I'll be the first to state that America is not perfect. We have made huge mistakes in the past; my ancestors could attest to that truth. However, who can deny that America has indeed been a shining city on a hill, a land of opportunity, and a force for good in this world? Just two years ago America voted for the first half-Black president, this in spite of his gross lack of experience, radical associations, and relative anonymity. I'd like to ask Cohen which America he believes voted for Obama. Was it Black America? Was it Hispanic America? Could it have been White America? Which America is President Obama presiding over? Since he imagines more than one, I reckon he has answers to such questions.
See, people like Cohen habitually zero in on race and the mistakes of the past and exploit them. He enjoys and cultivates the culture of victimhood that is the brand of the Left. Anyone who deviates from that mindset, who dares to believe the best in America, who dares to even live in the present where race is concerned, is somehow racist, unaware, or both.
While Michelle Obama's words should be mind-boggling to anyone who lives in this country or has benefitted from the benevolence of this country, they surely have no place coming from someone who is a part of a campaign to lead this country. Nonetheless, he chooses to defend her because--imagine this--she is the descendant of slaves. Huh?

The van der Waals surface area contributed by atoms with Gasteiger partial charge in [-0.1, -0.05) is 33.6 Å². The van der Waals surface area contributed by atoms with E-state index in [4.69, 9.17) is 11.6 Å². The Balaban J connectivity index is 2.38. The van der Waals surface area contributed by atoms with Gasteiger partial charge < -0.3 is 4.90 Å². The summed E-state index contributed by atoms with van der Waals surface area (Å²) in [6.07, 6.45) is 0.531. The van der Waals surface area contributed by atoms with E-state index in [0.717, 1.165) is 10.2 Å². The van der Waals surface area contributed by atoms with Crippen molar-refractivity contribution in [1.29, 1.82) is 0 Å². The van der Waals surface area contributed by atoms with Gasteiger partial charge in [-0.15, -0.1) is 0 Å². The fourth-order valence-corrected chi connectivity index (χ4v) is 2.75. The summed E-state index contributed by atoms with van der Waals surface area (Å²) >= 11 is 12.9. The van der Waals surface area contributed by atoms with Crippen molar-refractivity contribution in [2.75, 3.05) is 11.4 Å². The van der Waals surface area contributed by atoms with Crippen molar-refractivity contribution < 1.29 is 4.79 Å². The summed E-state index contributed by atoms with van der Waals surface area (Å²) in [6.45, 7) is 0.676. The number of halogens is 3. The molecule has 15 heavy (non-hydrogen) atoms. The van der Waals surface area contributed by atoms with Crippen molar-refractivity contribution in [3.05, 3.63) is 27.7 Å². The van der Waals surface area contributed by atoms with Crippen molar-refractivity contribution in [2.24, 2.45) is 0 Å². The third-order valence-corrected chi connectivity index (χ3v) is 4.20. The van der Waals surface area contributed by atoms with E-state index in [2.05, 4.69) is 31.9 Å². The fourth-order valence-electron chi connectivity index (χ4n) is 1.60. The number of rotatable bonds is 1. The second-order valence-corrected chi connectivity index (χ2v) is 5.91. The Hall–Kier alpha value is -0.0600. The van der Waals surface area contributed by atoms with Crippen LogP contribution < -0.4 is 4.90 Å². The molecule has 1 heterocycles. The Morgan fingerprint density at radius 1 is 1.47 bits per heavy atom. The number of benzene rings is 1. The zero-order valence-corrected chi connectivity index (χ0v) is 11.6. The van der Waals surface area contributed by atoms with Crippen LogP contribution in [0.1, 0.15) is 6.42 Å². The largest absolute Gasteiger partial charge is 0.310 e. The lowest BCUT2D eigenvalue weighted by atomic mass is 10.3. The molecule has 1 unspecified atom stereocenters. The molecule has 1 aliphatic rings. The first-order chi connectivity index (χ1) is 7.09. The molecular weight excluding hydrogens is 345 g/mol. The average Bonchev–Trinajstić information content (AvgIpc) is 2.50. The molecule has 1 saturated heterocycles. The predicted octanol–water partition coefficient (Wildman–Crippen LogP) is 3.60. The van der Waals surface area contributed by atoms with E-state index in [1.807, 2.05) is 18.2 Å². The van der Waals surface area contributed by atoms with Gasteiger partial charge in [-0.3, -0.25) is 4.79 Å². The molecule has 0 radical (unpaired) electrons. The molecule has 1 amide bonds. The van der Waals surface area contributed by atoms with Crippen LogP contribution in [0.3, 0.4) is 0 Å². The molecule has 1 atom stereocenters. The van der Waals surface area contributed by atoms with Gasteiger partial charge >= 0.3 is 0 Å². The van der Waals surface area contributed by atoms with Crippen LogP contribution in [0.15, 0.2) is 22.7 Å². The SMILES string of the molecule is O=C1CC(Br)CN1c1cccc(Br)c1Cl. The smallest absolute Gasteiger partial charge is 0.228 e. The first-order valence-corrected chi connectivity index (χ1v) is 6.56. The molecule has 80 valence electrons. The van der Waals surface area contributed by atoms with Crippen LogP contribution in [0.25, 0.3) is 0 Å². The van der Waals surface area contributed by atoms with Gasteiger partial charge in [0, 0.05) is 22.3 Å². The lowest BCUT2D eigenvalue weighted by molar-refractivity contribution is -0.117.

It's appalling that Palin and too many others fail to understand that fact - indeed so many facts of American history. They don't offer the slightest hint that they can appreciate the history of the Obama family and that in Michelle's case, her ancestors were slaves - Jim Robinson of South Carolina, her paternal great-great grandfather, being one. Even after they were freed they were consigned to peonage, second-class citizens, forbidden to vote in much of the South, dissuaded from doing so in some of the North, relegated to separate schools, restaurants, churches, hotels, waiting rooms of train stations, the back of the bus, the other side of the tracks, the mortuary, the cemetery and, if whites could manage it, heaven itself.
It was the government that oppressed blacks, enforcing the laws that imprisoned them and hanged them for crimes grave and trivial, whipped them if they bolted for freedom and, in the Civil War, massacred them if they were captured fighting for the North. And yet if African Americans hesitate in embracing the mythical wonderfulness of America, they are accused of racism - of having the gall to know more about their own experience and history than Palin and others think they should.
I could honestly puke at what Cohen attempts to do here. My ancestors also were slaves. I descend from the family of Harriet (Ross) Tubman, a fact that I hold in high regard. Believe me, I am not one to forget where we came from, but the awareness that I carry involves as much a pride of how far we've come as it does where we've been. Michelle Obama received Princeton and Harvard educations and was living the good life, even before her husband was nominated to run for the presidency. Would Cohen have us believe that America was not good to her?